The Zenex Foundation is calling for EXPRESSIONS OF INTEREST from Non Governmental Organisations, Academic Institutions and other players in the field for partners to design a pilot of interventions aimed at addressing Mathematics and English content backlogs in grades 8 and 9. The Foundation will consider projects for implementation in the Eastern Cape, Gauteng, KwaZulu Natal and Western Cape only. The expression of interest should specify the proposed province/s of implementation
The Zenex Foundation extends its heartfelt congratulations to President Cyril Ramaphosa and the newly-appointed leadership in the national and provincial departments of basic education. We were particularly delighted and encouraged by the retention of the education Minister and some provincial education MECs, particularly in two provinces in which we work (Gauteng and the Western Cape). We look forward to a continuation of our partnership with government as we work together to address key education challenges in South Africa.
The Zenex Foundation attended the inaugural conference of the National Association of Social Change Entities in Education (NASCEE), which took place on 28-9 May 2019 at the Crowne Plaza Hotel in Rosebank. The conference was held to launch NASCEE formally and to offer community leaders, activists and strategists a platform to come together and share insights. The theme for this event was “NPOs Working in Education: from Promise to Practice”.
Literacy and language are the foundation of all learning. It is for this reason that the Zenex Foundation has a history of committed and evidence-based support for literacy. Over the 23 years of its existence as an independent donor, Zenex has supported literacy either by way of interventions in schools; materials development and/or research. The impact of this support has been evaluated through extensive Monitoring and Evaluation (M&E) and important lessons have been learnt about supporting literacy improvement at school level.
Zenex Foundation has an annual budget of R 75 million to spend on grant making and general operations. Managing a task of this nature requires meticulous attention to detail, strong leadership and ethical conduct. The man behind this task at Zenex Foundation is Paresh Govind, Director of Finance & Corporate Services.
We caught up with him to find out more about his background, passions and future aspirations. Paresh’s story is one of overcoming obstacles, making sacrifices for loved ones and pursuing a life of fulfilment. While he had a rocky start in life, his perseverance and the support of his family has seen him through.
Getting literacy right is of critical importance in South Africa. The results of the 2016 Progress in International Reading Literacy Study (PIRLS) show that 78% of South African Grade 4 learners cannot read for meaning in any language. South Africa was placed last out of 50 countries in this study (behind middle-income countries such as Iran, Chile, Morocco, and Oman) and some six learning years behind the highest performer, Russia.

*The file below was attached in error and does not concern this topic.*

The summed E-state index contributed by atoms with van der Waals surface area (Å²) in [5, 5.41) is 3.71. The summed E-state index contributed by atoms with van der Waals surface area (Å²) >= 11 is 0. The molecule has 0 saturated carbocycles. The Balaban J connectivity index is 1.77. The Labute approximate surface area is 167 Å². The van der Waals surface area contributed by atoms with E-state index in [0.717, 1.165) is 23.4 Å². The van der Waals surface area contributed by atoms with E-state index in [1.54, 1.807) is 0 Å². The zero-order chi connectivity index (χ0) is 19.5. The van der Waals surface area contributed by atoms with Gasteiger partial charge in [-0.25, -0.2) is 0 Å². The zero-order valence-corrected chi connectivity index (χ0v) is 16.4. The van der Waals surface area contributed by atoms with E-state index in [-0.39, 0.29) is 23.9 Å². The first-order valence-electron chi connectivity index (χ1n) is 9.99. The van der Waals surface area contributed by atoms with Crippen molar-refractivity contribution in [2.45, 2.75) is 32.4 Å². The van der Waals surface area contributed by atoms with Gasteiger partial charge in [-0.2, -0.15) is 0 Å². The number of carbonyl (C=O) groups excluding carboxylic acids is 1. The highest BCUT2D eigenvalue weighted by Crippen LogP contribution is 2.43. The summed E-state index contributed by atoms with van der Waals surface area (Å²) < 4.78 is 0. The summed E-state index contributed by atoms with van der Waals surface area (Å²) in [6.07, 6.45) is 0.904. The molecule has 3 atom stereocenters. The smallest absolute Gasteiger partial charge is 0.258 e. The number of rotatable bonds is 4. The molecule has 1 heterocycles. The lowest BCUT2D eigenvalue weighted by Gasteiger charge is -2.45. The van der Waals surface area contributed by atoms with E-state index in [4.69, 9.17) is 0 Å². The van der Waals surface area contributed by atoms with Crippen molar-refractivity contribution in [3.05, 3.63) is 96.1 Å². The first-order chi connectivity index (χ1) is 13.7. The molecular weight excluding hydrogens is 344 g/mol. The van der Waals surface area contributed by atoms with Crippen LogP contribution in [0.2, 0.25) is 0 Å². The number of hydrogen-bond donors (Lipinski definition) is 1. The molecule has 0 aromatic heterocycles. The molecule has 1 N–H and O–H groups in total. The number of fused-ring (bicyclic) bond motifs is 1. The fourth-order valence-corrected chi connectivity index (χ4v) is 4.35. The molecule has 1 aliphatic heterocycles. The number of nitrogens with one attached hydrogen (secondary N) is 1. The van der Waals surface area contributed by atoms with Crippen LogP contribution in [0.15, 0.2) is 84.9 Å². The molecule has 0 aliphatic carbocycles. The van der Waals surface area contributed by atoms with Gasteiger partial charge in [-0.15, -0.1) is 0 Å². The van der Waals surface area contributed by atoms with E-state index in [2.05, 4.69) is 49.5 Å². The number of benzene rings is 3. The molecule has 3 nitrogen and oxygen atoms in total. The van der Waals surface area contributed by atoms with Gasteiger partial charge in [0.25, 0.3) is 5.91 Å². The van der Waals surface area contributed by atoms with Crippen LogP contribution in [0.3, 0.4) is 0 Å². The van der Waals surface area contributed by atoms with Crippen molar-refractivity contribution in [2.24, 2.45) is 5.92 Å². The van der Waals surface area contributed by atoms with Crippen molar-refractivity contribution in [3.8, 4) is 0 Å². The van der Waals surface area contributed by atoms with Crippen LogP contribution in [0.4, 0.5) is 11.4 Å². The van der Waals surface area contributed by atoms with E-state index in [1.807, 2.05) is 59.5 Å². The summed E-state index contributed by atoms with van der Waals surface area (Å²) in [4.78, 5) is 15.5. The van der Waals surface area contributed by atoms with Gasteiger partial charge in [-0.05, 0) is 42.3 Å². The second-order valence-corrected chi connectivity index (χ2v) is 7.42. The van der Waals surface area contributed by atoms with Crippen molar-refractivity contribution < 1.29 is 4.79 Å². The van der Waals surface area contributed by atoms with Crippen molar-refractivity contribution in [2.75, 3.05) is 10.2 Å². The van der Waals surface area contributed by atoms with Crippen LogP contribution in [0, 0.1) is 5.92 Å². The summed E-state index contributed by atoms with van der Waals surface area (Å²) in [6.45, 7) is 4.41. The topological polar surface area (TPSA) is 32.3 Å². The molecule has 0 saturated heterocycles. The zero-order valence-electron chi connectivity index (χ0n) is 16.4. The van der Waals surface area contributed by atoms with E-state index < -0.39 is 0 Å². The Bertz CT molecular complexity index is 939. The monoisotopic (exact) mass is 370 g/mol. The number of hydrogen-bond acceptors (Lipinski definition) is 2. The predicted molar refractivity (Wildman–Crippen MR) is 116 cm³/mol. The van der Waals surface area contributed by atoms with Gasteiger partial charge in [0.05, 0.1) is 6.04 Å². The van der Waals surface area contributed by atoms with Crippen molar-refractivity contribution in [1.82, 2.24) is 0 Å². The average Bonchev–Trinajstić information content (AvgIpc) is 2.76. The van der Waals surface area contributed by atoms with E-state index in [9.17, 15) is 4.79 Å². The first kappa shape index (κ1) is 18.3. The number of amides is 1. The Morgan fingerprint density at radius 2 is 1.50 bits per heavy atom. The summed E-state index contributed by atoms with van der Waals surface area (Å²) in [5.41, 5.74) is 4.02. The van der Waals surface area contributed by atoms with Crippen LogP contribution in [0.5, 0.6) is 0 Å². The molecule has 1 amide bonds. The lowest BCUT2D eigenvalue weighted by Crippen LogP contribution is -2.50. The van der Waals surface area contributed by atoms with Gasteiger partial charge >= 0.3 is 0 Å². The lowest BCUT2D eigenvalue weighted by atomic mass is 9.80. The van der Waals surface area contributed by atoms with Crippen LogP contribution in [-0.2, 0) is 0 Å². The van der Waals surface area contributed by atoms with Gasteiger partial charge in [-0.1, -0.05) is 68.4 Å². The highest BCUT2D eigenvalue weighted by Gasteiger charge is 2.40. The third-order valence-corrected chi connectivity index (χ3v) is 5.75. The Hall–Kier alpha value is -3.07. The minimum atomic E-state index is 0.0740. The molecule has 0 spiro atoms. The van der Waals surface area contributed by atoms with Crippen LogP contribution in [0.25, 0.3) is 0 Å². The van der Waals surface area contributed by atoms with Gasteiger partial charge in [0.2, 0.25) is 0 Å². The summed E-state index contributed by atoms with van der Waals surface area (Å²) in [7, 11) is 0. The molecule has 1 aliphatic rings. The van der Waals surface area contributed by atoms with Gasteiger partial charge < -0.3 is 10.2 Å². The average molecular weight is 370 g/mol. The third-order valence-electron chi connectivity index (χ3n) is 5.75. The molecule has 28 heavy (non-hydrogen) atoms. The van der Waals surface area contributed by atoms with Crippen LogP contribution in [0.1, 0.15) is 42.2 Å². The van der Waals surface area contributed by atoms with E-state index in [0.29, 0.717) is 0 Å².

Developing young people from disadvantaged backgrounds has been the nub of Zenex’s learner support programmes for the past ten years. These learners are primed to enter tertiary education and contribute to scarce skills.
We caught up with Jonathan Banza and Laila Bera who were both part of the Zenex Inkanyezi Project. After successfully completing matric, they secured scholarships at the African Leadership Academy (ALA). This is residential academic institution which offers two-year courses to exceptional students from across Africa. It is aimed at producing future African leaders. Laila and Jonathan are currently doing their second year at the academy. Jonathan and Laila have risen above their challenging backgrounds through resilience and hard work.
In 2015, the Zenex Foundation launched an internal internship programme to commemorate 20 years of impact-fully driving educational change in South Africa. The objective of the programme was to create opportunities for workplace experience for young people. This programme is directly aligned to the Foundation’s vision which is to have “skilled and empowered young people that can contribute towards the growth, development, and democratisation of the country.” The positions were created to support communications, finance and administration within the organisation. The internship runs for a period of 18-24 months and interns are given an opportunity to learn through a structured work plan developed jointly with their managers.
The Zenex Literacy Project (ZenLit) that commenced in 2014 reached its final year of implementation in 2017. Between 2014 and 2017, the Zenex Foundation designed and tested a model for improving the way literacy at Foundation Phase in both Home Language (HL) and English First Additional Language (EFAL) is taught and learnt. When the project was completed, the Zenex Board approved an extension of the coaching component of the project. The approval for the extension was informed by evaluation findings which showed that coaching plays a big role in ensuring that good teaching and learning practices are embedded.
The evaluation of the Zenex Literacy Project (ZenLit) was conducted by the Evaluation Research Agency (ERA), based at the Stellenbosch University. The Project was evaluated over a three-year period (from 2014 – 2017), using a framework which included repeated measures testing and control schools.